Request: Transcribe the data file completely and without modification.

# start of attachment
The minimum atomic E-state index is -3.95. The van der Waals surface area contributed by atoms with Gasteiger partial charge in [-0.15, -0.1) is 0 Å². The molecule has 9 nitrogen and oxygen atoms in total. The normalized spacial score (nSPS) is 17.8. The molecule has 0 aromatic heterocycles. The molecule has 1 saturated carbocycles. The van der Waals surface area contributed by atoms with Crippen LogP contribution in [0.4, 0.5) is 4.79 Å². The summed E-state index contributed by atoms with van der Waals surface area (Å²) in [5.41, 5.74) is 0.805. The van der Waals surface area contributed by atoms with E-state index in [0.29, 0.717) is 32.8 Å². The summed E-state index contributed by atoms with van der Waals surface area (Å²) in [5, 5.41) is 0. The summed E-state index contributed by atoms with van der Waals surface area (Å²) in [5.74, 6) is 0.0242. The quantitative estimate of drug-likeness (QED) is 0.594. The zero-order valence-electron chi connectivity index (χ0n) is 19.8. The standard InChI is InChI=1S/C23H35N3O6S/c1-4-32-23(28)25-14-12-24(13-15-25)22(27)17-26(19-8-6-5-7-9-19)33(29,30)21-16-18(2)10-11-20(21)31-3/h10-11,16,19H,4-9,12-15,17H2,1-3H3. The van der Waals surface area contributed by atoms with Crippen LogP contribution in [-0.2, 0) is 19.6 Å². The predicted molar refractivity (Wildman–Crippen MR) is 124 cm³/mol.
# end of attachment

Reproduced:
The minimum atomic E-state index is -3.95. The van der Waals surface area contributed by atoms with Gasteiger partial charge in [-0.15, -0.1) is 0 Å². The molecule has 9 nitrogen and oxygen atoms in total. The normalized spacial score (nSPS) is 17.8. The molecule has 0 aromatic heterocycles. The molecule has 1 saturated carbocycles. The van der Waals surface area contributed by atoms with Crippen LogP contribution in [0.4, 0.5) is 4.79 Å². The summed E-state index contributed by atoms with van der Waals surface area (Å²) in [5.41, 5.74) is 0.805. The van der Waals surface area contributed by atoms with E-state index in [0.29, 0.717) is 32.8 Å². The summed E-state index contributed by atoms with van der Waals surface area (Å²) in [5, 5.41) is 0. The summed E-state index contributed by atoms with van der Waals surface area (Å²) in [5.74, 6) is 0.0242. The quantitative estimate of drug-likeness (QED) is 0.594. The zero-order valence-electron chi connectivity index (χ0n) is 19.8. The standard InChI is InChI=1S/C23H35N3O6S/c1-4-32-23(28)25-14-12-24(13-15-25)22(27)17-26(19-8-6-5-7-9-19)33(29,30)21-16-18(2)10-11-20(21)31-3/h10-11,16,19H,4-9,12-15,17H2,1-3H3. The van der Waals surface area contributed by atoms with Crippen LogP contribution in [-0.2, 0) is 19.6 Å². The predicted molar refractivity (Wildman–Crippen MR) is 124 cm³/mol.